Writing Your Way To Good Mental Health

20131015_081509 (2)I freely admit that I love pens and notebooks and journals. I don’t think I am a hoarder (really, I’m not) but I do love them and have more of both than I can count on my toes, fingers and the paws and claws of all the pets in my household. Why do I have so many? I have no good answer. If I find a pen that writes well, I buy it. If I am in a store that sells a notebook I really like (I am currently enamored of stone paper tablets) I will buy the shelf-ful. When I visit a bookstore I am drawn to the journals that grace the shelves.

I have been a journaler (yes, I believe I just made up that word as I did when I turned journal into a verb below) , a keeper of a diary if you will, for decades. There is something about sitting down and putting pen to paper to truly let your feelings flow. While I compose my blog posts I do so at the computer. Prior to my sitting down and writing a post though I have thought about it, “plotted it out,” penned some handwritten notes about it and the headline I will use. I just think better on paper for some projects.

I have to admit I hadn’t journaled for quite a while ┬ábut once I was diagnosed I knew that I needed a place where I could write my hopes and fears. Where I could swear and vent and scream at the Gods that afflicted me with cancer. I needed a place where I could make my plans “in case” I didn’t survive the surgery or cancer itself or the treatments I would undergo. My journal was a safe place for me. I didn’t feel ridiculous nor did I feel I had to apologize to anyone for anything about what I was feeling. They were my thoughts and my thoughts alone.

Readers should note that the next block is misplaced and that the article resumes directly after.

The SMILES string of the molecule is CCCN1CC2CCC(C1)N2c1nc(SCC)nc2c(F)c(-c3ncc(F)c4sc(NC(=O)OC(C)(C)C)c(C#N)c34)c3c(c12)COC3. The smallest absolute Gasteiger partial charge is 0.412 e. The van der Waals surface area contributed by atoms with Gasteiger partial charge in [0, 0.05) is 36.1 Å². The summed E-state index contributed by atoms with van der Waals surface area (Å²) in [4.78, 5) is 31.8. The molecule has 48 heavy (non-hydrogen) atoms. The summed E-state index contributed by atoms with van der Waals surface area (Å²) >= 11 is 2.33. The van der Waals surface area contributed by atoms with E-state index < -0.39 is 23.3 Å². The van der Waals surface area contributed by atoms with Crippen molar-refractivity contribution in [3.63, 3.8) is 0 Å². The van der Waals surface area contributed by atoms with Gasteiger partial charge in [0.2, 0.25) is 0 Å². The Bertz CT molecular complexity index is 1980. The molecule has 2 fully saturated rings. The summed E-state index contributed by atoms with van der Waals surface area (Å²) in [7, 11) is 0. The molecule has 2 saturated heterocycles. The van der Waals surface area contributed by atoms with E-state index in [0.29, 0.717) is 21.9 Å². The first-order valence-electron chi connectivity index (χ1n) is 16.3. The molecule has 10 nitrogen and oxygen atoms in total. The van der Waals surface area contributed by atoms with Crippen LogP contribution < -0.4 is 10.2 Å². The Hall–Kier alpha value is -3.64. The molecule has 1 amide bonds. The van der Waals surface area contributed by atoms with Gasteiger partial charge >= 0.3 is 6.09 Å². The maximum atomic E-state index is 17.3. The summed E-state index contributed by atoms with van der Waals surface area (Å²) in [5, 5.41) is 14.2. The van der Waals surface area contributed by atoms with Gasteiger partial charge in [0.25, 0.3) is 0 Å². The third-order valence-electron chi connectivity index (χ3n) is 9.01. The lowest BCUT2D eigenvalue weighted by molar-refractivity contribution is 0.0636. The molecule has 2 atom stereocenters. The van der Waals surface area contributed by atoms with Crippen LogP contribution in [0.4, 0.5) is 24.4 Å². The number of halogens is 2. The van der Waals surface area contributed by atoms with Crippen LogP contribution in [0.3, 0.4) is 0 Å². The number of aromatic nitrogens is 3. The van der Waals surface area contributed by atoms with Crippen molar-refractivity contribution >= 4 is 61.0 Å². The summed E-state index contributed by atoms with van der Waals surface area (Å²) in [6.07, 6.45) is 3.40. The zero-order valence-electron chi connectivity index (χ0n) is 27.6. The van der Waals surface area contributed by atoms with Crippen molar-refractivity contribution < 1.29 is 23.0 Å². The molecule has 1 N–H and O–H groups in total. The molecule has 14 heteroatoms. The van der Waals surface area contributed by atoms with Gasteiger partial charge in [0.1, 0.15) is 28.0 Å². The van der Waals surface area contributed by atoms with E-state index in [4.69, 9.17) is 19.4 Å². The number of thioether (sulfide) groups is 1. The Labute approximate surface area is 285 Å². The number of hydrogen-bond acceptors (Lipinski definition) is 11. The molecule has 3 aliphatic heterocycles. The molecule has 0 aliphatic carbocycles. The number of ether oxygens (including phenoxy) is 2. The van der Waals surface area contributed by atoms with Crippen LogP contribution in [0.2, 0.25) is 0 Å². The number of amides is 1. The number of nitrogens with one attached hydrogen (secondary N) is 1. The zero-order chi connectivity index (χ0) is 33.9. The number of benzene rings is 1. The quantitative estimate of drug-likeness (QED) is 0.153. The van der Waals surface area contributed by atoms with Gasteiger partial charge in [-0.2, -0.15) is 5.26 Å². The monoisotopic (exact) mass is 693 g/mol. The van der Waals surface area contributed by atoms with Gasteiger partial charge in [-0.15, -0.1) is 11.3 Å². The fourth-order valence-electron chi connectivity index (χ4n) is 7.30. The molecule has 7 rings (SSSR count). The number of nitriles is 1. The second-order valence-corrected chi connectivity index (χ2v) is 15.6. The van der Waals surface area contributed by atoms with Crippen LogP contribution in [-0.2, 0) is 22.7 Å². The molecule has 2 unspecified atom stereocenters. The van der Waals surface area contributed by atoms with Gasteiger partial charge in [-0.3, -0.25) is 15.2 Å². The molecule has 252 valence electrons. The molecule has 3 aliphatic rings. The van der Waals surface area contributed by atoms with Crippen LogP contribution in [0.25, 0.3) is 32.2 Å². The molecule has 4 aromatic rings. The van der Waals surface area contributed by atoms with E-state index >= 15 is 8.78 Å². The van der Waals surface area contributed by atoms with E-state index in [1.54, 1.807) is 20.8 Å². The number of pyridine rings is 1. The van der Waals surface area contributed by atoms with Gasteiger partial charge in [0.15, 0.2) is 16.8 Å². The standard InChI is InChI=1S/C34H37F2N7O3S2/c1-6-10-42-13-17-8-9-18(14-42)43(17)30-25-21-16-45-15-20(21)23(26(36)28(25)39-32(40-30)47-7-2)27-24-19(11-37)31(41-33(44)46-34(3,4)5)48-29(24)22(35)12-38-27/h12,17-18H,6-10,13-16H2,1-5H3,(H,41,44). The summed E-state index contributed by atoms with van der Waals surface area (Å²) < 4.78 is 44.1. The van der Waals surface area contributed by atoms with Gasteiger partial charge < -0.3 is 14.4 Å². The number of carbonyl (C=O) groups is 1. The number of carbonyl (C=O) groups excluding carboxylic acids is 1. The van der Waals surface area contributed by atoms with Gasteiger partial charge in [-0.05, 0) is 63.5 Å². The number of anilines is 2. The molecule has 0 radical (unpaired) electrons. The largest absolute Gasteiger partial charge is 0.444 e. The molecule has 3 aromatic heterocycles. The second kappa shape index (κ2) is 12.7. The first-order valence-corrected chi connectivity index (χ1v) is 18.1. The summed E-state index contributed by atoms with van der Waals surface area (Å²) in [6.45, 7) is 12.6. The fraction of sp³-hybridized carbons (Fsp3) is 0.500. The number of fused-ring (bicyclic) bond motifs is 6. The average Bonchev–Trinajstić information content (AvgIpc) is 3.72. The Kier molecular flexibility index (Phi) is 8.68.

In my journal I could chart how I was dealing, or not, with the stages of grief. I kept track of treatments, what doctors and oncologists said to me, of questions I needed to ask of them. I prayed to God in my journal and I cursed God for what He’d “done” to me and then I thanked Him and the surgeons who brought me through it all. I vented about the amazing care I received in the ICU and about the nurse who dropped a pill on the floor then offered it to me… I mean, really? I’m in the ICU and you offer me a pill that you dropped on the floor… sigh.

In my journal I can go back and look at how far I’ve come. In my journal I note how I was able to still serve my clients even through doctor visits, oncologist appointments, radiation treatments, recovery from my mastectomy… from it all. In my journal I can see how awesomely brave I truly am. In my journal I can see how awesomely afraid I truly am.

My journal will help me remember dates that I am likely to forgot. Milestones I will likely not remember. Emotions I would like to forget. My journal and its blank, forgiving pages brought me out the other side.

What can your journal do for you?

Leave a Reply